James Sutherland History Lecture

Watch a recording of the lecture via this link

The James Sutherland History Lecture takes place at the beginning of each year at the Institutions' headquarters in London. It covers historical topics related to structural engineering.


In 1972, James Sutherland set up a study group called 'Archaeology of Structures'. In 1973, the group was reformed under the title 'History of Structural Engineering'. The History of Structural Engineering Study Group organised its first annual lecture (then known as the Star History Lecture) in 1989 and this was delivered by Dr. Euan Corbett on 'The rise and fall of iron ship construction'.

In 1992, James Sutherland retired as Convenor of the Group. As an enduring mark of appreciation, the annual lecture was retitled the Sutherland History Lecture. James himself delivered the first lecture under its new title in 1994.

The 2017 lecture: A Decade in the Life of the Clifton Suspension Bridge​

The Clifton Suspension Bridge is an enduring icon to lovers of bridges and the City of Bristol alike.  Yet this wonderful structure continually sets engineering challenges that must be addressed in a sympathetic and understanding manner, if it is to be preserved in perpetuity.  The 2017 Sutherland Lecture will present a review of the Bridge over the past decade. 
Since 2006, Flint & Neill (and their sub-consultant, Geo-Design) have acted as Engineer to the Clifton Suspension Bridge Trust.  The lecture will explain how the initial focus on maintenance activities was redressed by the failure of a single component in 2009, leading to a holistic review of risk and the re-development of maintenance strategies.  Aspects such as articulation, aerodynamic stability, corrosion, knowledge management and emergency response will be discussed.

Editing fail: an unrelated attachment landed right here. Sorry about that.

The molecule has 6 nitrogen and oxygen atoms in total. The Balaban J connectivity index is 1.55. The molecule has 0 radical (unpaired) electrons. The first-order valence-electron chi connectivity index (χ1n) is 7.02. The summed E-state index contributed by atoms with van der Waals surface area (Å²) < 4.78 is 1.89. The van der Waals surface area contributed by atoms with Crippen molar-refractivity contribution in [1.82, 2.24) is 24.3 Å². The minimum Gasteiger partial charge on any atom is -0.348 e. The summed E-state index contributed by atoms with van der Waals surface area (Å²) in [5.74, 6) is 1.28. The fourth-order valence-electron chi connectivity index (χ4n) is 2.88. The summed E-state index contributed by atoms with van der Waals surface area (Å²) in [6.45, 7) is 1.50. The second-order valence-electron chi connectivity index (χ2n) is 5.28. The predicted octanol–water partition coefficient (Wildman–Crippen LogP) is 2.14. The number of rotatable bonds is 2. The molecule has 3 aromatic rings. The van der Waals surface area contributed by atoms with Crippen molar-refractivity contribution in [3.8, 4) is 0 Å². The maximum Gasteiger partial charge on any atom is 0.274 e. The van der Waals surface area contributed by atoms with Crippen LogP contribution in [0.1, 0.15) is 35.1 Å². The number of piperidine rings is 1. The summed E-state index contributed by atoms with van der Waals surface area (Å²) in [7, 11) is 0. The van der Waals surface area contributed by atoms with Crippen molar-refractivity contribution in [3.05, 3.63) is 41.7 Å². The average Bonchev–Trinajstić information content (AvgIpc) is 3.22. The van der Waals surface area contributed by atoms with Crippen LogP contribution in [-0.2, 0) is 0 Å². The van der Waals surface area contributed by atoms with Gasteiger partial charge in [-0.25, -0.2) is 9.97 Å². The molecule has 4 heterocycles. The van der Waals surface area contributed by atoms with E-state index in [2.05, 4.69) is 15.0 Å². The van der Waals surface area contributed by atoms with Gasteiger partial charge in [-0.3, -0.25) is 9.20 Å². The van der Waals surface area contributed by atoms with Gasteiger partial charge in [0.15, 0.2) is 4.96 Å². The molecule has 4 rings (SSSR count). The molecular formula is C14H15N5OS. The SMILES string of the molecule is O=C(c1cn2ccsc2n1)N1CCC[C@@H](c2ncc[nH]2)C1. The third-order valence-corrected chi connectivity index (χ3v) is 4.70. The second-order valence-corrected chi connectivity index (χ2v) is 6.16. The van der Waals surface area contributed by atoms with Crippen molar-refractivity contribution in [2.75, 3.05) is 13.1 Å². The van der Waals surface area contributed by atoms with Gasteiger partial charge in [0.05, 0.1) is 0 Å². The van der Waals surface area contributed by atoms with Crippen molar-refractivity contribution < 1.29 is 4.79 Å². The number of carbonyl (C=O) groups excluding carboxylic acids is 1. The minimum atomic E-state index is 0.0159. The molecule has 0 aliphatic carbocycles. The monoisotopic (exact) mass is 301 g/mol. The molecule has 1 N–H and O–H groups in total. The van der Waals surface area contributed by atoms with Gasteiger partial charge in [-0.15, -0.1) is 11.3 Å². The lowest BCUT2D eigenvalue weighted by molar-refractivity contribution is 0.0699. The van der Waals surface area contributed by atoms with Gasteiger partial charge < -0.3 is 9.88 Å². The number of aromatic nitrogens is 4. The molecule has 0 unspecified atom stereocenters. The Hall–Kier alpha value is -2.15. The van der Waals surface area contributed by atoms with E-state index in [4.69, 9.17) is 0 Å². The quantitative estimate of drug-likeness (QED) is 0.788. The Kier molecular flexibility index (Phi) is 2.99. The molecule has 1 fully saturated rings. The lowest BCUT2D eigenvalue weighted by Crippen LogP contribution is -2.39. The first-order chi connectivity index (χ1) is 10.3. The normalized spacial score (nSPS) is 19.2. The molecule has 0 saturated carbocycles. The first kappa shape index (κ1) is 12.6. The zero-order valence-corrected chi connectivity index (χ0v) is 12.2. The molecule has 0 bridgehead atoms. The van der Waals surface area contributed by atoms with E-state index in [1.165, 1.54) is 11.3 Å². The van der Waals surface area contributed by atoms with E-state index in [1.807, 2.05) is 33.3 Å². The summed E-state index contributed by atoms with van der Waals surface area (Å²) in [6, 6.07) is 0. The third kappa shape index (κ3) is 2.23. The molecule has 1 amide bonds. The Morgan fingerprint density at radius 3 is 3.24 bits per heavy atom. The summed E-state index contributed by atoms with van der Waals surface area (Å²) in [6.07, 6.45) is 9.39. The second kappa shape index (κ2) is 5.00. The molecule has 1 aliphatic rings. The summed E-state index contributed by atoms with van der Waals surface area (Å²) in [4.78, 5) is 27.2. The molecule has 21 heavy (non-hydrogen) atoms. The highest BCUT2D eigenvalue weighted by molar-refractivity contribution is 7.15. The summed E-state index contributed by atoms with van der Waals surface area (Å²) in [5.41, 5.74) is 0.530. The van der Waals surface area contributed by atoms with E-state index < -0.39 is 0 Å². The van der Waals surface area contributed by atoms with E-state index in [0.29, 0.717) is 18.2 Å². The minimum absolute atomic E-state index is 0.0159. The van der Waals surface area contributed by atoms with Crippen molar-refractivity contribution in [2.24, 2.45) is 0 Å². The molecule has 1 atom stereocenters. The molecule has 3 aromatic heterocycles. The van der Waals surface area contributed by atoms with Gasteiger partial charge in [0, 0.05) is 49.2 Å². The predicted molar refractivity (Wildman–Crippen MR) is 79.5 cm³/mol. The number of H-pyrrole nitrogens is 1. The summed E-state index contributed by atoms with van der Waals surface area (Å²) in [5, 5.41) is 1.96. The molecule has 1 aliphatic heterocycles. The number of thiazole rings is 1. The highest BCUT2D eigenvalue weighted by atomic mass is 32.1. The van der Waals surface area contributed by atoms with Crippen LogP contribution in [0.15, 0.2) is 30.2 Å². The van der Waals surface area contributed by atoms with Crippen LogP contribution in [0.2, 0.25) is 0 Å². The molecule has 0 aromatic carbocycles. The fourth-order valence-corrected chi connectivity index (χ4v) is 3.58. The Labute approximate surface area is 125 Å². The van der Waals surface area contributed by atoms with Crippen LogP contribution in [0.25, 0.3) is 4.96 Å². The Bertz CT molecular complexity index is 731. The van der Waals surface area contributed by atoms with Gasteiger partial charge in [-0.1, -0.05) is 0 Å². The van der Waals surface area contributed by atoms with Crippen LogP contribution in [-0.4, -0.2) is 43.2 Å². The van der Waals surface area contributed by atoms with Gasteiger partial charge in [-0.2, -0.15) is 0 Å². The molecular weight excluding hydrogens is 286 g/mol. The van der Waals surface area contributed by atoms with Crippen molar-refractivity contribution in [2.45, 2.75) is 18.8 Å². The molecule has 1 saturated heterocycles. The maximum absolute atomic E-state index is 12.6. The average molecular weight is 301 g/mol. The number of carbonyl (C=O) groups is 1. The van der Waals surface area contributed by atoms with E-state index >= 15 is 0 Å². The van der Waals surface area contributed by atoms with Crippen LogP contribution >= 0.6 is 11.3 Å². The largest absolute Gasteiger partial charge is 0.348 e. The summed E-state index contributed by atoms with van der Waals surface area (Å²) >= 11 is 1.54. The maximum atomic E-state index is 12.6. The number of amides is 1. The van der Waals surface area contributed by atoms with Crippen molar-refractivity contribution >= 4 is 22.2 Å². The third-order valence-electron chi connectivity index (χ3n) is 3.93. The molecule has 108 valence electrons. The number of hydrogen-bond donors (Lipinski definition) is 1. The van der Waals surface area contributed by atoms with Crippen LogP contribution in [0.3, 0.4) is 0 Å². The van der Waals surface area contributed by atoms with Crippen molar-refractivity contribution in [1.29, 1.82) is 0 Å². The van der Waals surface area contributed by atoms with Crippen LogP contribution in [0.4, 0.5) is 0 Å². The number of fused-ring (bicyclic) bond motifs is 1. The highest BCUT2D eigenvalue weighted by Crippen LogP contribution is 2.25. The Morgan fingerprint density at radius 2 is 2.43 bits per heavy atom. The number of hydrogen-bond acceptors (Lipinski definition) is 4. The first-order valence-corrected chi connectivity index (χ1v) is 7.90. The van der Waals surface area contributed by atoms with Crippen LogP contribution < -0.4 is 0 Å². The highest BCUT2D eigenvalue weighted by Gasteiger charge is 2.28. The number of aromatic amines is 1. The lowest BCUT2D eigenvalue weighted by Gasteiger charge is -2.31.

Despite the apparent stability of the bridge foundations and of the high rock slopes that support them there is a long history of rock fall and deeper seated instability in the Clifton Gorge slopes. The strength and stability reserve of the abutments and of the chain anchorages has thus been a particular area of concern.  A study commenced in 2007 with a ground investigation campaign and development of a geological model for each tower foundation area, followed by an extensive 'cutting-edge' numerical assessment.  A better understanding of the ground and its interaction with the Bridge foundations has developed and this will be presented.  It will explain how the investigation has evolved to understand the risks initially perceived, as far as is possible in the context of geological uncertainty and current methods of analysis.


Flint & Neill Limited
A S Mulcahy BSc CEng MICE
Flint & Neill Limited
R A N Mackean BSc MSc CGeol CEng FGS MIMMM

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